Guns or Butter – North Korea’s Future

In this Yale Global essay, veteran Korean journalist Shim Jae Hoon writes that “military spending, estimated at one quarter of GNP, leaves 24 million people without basic goods and fundamental human rights.” He adds: “North Korea confronts dire grain shortages that could lead to a third of its population going hungry. The chain of command and responsibility rests with an inexperienced 29-year-old, and the new government is repeating old patterns, requesting food aid in exchange for ending the uranium-enrichment program. Collective leadership likely won’t last long in the rigid state, but aid could delay regime collapse. The US, South Korea, China and Kim Jong Un should prepare.”

Shim concludes:

Regime stability and continuity were overarching themes in the joint editorial of the party and army newspapers published on January 1 outlining major policy goals. While vowing to continue the military-first policy, the editorial repeated calls for easing food shortages and providing daily necessities. It also lashed out at the South Korean government as “anti-national, traitorous gang” for failing to send an official condolence delegation to Kim’s funeral. Talks of reconciliation with the South have vanished, indicating that the new leader is preoccupied with consolidating his internal power for the time being.

This inward-looking policy is expected to continue until the new leader feels confident about tackling the knottiest issues. Meanwhile, Washington is waiting to see how the North pursues talks over food aid, while Seoul says it stands ready to strike a “grand bargain deal,” offering large-scale aid if the North abandons nuclear weapons. Similarly, China is cautious, indicating it’s watchful against Pyongyang’s provocative behavior. President Hu Jintao told visiting South Korean President Lee Myong Bak on January 8 that Beijing is committed to keeping the peninsula “stable and peaceful.”

In the end, peace and stability will depend on the state of North Korea’s granaries and the military’s willingness to accept a grand bargain.

Read the full essay here.

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  1. Alan

     /  05/02/2012

    It’s all too common to assume that the DPRK is on the verge of another famine, that hunger will challenge the Songun Military-first policy and weaken the leadership, eventually toppling the regime.

    The truth is, as with many things related to the DPRK, nobody knows the current state of the DPRK’s granaries. Nobody knows the true extent of the shortages. Though the essay states that a third of the population could soon go hungry due to 700,000 ton deficit of grain, this is merely a speculative suggestion by ‘specialists’.

    It is important to note that according to the Food and Agricultural Organization (FAO) and the World Food Programme (WFP), the DPRK’s food production during 2011 compared to the previous year rose by 8.5 %, bringing the total output to 5.48 million tons. This news contradicts the ‘rare’ invitation to report and broadcast a weather-related ‘food crisis’ during the summer of 2011. (

    The minimum amount of food consumption in the DPRK is marked to be around 5.4 million tons. As such there may well be ‘some’ shortages, with other ‘specialists’ suggesting levels of around 400,000 tons, rather than 700,000. Yet this cannot be used to illustrate a ‘dire’ situation, these shortages can be overcome. For one, China’s continual commitment to maintaining a ‘stable and peaceful’ Korean Peninsular ensures that they DPRK will have access to enough food during the current transition period.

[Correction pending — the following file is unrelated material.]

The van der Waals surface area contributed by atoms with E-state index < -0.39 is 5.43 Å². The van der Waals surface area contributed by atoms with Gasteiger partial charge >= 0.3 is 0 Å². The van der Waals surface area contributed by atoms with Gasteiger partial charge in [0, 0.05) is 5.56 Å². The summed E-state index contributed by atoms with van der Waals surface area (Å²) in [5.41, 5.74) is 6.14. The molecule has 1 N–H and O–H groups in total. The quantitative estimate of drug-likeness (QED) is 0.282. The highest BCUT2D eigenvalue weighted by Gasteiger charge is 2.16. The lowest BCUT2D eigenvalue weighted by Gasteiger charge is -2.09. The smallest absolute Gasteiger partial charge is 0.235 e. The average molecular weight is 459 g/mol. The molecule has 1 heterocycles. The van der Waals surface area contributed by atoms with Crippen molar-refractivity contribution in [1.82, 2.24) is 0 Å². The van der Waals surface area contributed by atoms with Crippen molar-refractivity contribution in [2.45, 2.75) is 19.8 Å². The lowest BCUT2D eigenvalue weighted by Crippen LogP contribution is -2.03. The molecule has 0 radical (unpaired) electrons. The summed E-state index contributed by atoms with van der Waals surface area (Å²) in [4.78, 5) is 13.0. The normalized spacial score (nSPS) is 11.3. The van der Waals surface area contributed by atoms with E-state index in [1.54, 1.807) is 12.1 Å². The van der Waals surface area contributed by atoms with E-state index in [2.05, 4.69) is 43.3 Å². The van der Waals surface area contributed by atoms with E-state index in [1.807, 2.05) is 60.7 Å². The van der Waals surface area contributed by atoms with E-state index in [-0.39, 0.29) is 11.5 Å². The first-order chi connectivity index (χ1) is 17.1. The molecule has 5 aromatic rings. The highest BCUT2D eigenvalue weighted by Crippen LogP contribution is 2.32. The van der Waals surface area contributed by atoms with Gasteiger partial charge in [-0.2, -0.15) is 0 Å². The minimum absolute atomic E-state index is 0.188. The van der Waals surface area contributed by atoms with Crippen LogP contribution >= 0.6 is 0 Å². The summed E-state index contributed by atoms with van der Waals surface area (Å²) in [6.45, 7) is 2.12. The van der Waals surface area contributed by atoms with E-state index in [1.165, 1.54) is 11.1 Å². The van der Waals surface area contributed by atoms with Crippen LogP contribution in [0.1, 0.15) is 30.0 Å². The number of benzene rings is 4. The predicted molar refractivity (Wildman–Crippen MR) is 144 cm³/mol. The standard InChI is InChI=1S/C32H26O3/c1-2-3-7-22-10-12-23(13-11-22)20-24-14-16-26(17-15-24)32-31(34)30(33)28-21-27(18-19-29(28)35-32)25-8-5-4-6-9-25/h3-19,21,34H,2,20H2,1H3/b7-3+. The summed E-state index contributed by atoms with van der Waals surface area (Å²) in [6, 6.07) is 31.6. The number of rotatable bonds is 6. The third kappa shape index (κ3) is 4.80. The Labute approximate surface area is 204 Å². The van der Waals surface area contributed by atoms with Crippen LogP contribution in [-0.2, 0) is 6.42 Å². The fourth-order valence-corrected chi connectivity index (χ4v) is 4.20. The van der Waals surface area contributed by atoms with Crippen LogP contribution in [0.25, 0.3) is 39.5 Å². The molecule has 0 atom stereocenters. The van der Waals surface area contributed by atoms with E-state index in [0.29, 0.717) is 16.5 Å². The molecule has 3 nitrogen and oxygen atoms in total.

The recent requests for food aid from DPRK diplomats should not be used as an indicator that there are major food shortages and that there could be a trade-off of guns for butter. More likely, these are simply opportunistic efforts to accumulate as many free snacks as possible for Kim Il Sung’s all-important 100th birthday bash, where the Korean people are eagerly waiting to see what their undisclosed handouts will be.

  2. Bonnie Chen

     /  05/02/2012

    Recent requests for food aid by the DPRK is not something new. I also agree that these requests shouldn’t be used to indicate whether or not the DPRK is willing to end its nuclear program for food. North Korea has long had a problem with giving enough food for its people to eat, yet they’ve remained in power. In my opinion, it’s the lack of technology and openness that has made many North Koreans unaware about how much better their lives could be. Those that know, have probably attempted to or successfully escaped to China or South Korea.

    I also believe that the DPRK can only change when the Party Secretary chief Jang Song Thaek dies. Afterall, he is the supposed man who controlled many things behind the scenes. Who actually knows how much power Kim Jong-Il wielded when in reality, there isn’t much known about the DPRK in general. Kim Jong-Un is just the face of the party, just as Kim Jong-Il may have been after some point in his rule.

  3. Pablo Restrepo

     /  02/03/2012

    Alan to reply to your response, it does seem clear that North Korea is in dire need of Food Aid. so much so that North Korea, has accepted the package of 240,000 metric tons of food aid from the United States in reciprocity for the agreement to put on delay uranium enrichment and nuclear and long ranch missile testing. In the video posted on debating North Korea strong arguments where made that should Kim Jong Un as a figure of stability would not renounce the nuclear programme as it is the legacy of his father. now we are seeing that the nuclear programme is being used as a bargaining chip.

    the tittle of this reminded me of the german artist John Hartfield’s work `Hurray, die Butter ist allez’


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